Police condemn 'racist and sectarian singing' during day of Orange Order marches

Police condemn 'racist and sectarian singing' during day of Orange Order marches

POLICE in Scotland have condemned 'racist and sectarian singing' by people attending Orange Order processions in Glasgow in Saturday.

More than 50 marches took place across the Scottish city, which saw 32 roads closed off to facilitate the events, which drew around 13,000 people.

Campaign group Call It Out held counter demonstrations outside Catholic churches that were on parade routes.

While Police Scotland said arrests had been made for a variety of offences, the Scottish Orange Order has claimed no marchers were arrested.

'Number of arrests'

Chief Superintendent Mark Sutherland, Divisional Commander for Greater Glasgow, described the singing as 'utterly unacceptable'.

"We are aware that on a number of occasions today (Saturday) there have been outbreaks of racist and sectarian singing by some of those attending to support the Orange Order processions, this is utterly unacceptable and we completely condemn this behaviour," he said.

"Where possible, we are seeking to take action against those intent on causing harm and dividing our communities, we have already made arrests in connection with various offences and will continue to do so where required.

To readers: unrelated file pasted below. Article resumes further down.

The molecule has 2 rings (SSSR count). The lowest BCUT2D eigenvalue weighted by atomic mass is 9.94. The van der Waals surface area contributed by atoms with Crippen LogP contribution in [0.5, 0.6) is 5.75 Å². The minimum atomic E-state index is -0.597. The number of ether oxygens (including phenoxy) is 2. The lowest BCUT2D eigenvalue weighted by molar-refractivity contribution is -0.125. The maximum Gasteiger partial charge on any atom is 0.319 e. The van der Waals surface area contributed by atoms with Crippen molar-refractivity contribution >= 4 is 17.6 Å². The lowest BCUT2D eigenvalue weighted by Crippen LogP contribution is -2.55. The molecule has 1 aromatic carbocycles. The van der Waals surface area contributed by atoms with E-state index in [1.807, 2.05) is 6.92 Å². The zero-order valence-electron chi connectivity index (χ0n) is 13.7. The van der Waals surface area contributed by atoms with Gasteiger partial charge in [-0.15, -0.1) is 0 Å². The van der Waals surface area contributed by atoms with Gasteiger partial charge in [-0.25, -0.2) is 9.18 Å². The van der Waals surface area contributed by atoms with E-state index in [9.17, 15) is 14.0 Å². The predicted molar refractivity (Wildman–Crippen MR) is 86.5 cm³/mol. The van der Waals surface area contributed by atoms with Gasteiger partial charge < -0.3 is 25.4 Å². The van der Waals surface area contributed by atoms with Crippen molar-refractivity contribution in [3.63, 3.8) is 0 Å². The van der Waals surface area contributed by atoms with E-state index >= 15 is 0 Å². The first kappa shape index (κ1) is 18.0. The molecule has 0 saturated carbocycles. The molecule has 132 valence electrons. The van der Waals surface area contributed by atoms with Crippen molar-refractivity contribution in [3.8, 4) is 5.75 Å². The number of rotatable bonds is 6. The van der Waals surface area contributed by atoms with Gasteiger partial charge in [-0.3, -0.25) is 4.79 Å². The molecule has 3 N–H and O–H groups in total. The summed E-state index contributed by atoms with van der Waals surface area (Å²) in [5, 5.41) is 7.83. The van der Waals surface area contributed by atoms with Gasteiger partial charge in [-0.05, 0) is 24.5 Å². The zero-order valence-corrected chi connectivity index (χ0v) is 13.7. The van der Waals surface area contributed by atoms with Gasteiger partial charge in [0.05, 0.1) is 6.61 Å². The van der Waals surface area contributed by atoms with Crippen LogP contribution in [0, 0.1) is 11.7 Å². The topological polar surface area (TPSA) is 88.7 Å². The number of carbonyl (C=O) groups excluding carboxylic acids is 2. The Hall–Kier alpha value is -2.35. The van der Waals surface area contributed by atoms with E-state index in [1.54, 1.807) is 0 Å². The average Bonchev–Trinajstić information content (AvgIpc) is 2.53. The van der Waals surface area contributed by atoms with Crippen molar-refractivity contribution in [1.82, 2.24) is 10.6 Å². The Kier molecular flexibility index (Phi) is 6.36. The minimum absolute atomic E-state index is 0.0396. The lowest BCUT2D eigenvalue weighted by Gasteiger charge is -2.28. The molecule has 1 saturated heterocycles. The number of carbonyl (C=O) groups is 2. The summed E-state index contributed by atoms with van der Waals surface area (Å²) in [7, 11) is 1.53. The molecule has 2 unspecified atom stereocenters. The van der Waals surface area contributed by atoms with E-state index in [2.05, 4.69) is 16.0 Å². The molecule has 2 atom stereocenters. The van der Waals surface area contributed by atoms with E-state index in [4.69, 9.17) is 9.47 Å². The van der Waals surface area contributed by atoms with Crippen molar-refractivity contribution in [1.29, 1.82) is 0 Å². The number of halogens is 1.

An Orange parade passes St Benedict’s Catholic church in Easterhouse, Glasgow, where a counter demonstration was held by campaign group Call It Out (Image: Jeff J Mitchell/Getty Images)

"With large crowds gathering today, our main priority has been public safety and to ensure minimum disruption to the wider public.

"Once again, we see a number of people intent [on] causing offence and stirring up hatred by singing unacceptable sectarian and racist songs, I want to again condemn this behaviour in the strongest possible terms.

"It is clear that sectarianism remains a serious, ongoing problem in Scotland and whilst policing has an important role in tackling this type of behaviour, this is a collective problem and needs to be addressed in a collective, collaborative manner."

'Witness to hatred'

Campaign group Call It Out said it would continue to hold demonstrations at marches until they were re-routed away from Catholic churches.

Addressing supporters on Saturday, Chairperson Jeanette Findlay said: "The courts have told [Glasgow City Council] they have to power to re-route, that's what they can do, that's what we have asked them to do and that's what we will continue to ask them to do.

"Until then, all we can do is stand here and stand witness to the hatred that our community has had to put up since its entire time in this country."

In a statement on their Facebook page, the Scottish Orange Order said no marchers had been arrested.

"The Grand Orange Lodge of Scotland has this morning contacted media outlets regarding inaccurate reports of marchers being arrested at Glasgow's 200th anniversary Boyne Celebrations," read the statement.

"We can confirm no marchers were arrested."

The weekend’s marches marked the 200th anniversary of Orange parades in Glasgow, which mark the Battle of the Boyne in 1690 in Co. Meath, Ireland.